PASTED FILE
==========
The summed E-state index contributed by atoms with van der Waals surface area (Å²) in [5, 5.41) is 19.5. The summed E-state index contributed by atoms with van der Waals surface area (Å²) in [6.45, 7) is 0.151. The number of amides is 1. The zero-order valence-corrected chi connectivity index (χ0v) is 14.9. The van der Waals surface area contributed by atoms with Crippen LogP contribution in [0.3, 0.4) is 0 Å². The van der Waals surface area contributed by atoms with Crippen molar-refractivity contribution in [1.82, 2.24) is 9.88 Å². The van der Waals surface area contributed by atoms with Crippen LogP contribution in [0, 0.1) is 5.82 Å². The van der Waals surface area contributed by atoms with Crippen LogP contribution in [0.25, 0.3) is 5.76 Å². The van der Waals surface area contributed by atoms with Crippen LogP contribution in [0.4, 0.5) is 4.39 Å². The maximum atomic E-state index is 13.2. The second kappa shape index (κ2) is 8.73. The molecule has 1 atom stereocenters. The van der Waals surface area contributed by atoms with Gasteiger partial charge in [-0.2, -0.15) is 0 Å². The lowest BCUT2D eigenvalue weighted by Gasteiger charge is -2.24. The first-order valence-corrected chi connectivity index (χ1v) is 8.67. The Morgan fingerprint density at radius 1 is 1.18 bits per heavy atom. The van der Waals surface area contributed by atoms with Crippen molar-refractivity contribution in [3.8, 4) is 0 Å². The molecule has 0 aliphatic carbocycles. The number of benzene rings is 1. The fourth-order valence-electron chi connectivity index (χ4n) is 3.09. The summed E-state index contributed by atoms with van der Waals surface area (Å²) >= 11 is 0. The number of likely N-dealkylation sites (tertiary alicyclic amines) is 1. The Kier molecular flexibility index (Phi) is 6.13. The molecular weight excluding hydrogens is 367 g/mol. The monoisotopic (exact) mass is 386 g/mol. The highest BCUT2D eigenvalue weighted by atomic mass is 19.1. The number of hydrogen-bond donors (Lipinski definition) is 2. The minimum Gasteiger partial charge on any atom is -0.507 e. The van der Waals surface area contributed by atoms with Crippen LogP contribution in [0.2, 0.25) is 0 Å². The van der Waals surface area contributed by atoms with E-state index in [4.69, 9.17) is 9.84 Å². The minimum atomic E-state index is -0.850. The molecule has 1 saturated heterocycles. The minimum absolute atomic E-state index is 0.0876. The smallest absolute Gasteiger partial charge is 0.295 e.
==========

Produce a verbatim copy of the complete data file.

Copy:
The summed E-state index contributed by atoms with van der Waals surface area (Å²) in [5, 5.41) is 19.5. The summed E-state index contributed by atoms with van der Waals surface area (Å²) in [6.45, 7) is 0.151. The number of amides is 1. The zero-order valence-corrected chi connectivity index (χ0v) is 14.9. The van der Waals surface area contributed by atoms with Crippen LogP contribution in [0.3, 0.4) is 0 Å². The van der Waals surface area contributed by atoms with Crippen molar-refractivity contribution in [1.82, 2.24) is 9.88 Å². The van der Waals surface area contributed by atoms with Crippen LogP contribution in [0, 0.1) is 5.82 Å². The van der Waals surface area contributed by atoms with Crippen LogP contribution in [0.25, 0.3) is 5.76 Å². The van der Waals surface area contributed by atoms with Crippen LogP contribution in [0.4, 0.5) is 4.39 Å². The maximum atomic E-state index is 13.2. The second kappa shape index (κ2) is 8.73. The molecule has 1 atom stereocenters. The van der Waals surface area contributed by atoms with Gasteiger partial charge in [-0.2, -0.15) is 0 Å². The lowest BCUT2D eigenvalue weighted by Gasteiger charge is -2.24. The first-order valence-corrected chi connectivity index (χ1v) is 8.67. The Morgan fingerprint density at radius 1 is 1.18 bits per heavy atom. The van der Waals surface area contributed by atoms with Crippen molar-refractivity contribution in [3.8, 4) is 0 Å². The molecule has 0 aliphatic carbocycles. The number of benzene rings is 1. The fourth-order valence-electron chi connectivity index (χ4n) is 3.09. The summed E-state index contributed by atoms with van der Waals surface area (Å²) >= 11 is 0. The number of likely N-dealkylation sites (tertiary alicyclic amines) is 1. The Kier molecular flexibility index (Phi) is 6.13. The molecular weight excluding hydrogens is 367 g/mol. The monoisotopic (exact) mass is 386 g/mol. The highest BCUT2D eigenvalue weighted by atomic mass is 19.1. The number of hydrogen-bond donors (Lipinski definition) is 2. The minimum Gasteiger partial charge on any atom is -0.507 e. The van der Waals surface area contributed by atoms with Crippen LogP contribution in [0.2, 0.25) is 0 Å². The van der Waals surface area contributed by atoms with E-state index in [4.69, 9.17) is 9.84 Å². The minimum atomic E-state index is -0.850. The molecule has 1 saturated heterocycles. The minimum absolute atomic E-state index is 0.0876. The smallest absolute Gasteiger partial charge is 0.295 e.